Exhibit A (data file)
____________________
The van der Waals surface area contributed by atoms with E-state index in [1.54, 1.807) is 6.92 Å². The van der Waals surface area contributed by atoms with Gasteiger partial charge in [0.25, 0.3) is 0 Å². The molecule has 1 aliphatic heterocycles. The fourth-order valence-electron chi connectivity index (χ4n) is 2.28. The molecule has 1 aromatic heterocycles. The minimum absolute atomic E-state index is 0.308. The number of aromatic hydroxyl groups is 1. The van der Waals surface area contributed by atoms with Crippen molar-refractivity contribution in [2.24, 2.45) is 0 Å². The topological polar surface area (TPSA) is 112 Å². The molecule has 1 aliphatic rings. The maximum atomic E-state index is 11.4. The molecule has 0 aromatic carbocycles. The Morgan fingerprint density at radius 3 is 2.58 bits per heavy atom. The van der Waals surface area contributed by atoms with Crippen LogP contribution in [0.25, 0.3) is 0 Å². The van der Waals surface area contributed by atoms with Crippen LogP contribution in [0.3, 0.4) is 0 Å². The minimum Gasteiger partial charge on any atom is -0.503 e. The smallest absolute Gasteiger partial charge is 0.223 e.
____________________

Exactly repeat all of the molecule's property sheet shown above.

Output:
The van der Waals surface area contributed by atoms with E-state index in [1.54, 1.807) is 6.92 Å². The van der Waals surface area contributed by atoms with Gasteiger partial charge in [0.25, 0.3) is 0 Å². The molecule has 1 aliphatic heterocycles. The fourth-order valence-electron chi connectivity index (χ4n) is 2.28. The molecule has 1 aromatic heterocycles. The minimum absolute atomic E-state index is 0.308. The number of aromatic hydroxyl groups is 1. The van der Waals surface area contributed by atoms with Crippen molar-refractivity contribution in [2.24, 2.45) is 0 Å². The topological polar surface area (TPSA) is 112 Å². The molecule has 1 aliphatic rings. The maximum atomic E-state index is 11.4. The molecule has 0 aromatic carbocycles. The Morgan fingerprint density at radius 3 is 2.58 bits per heavy atom. The van der Waals surface area contributed by atoms with Crippen LogP contribution in [0.25, 0.3) is 0 Å². The van der Waals surface area contributed by atoms with Crippen LogP contribution in [0.3, 0.4) is 0 Å². The minimum Gasteiger partial charge on any atom is -0.503 e. The smallest absolute Gasteiger partial charge is 0.223 e.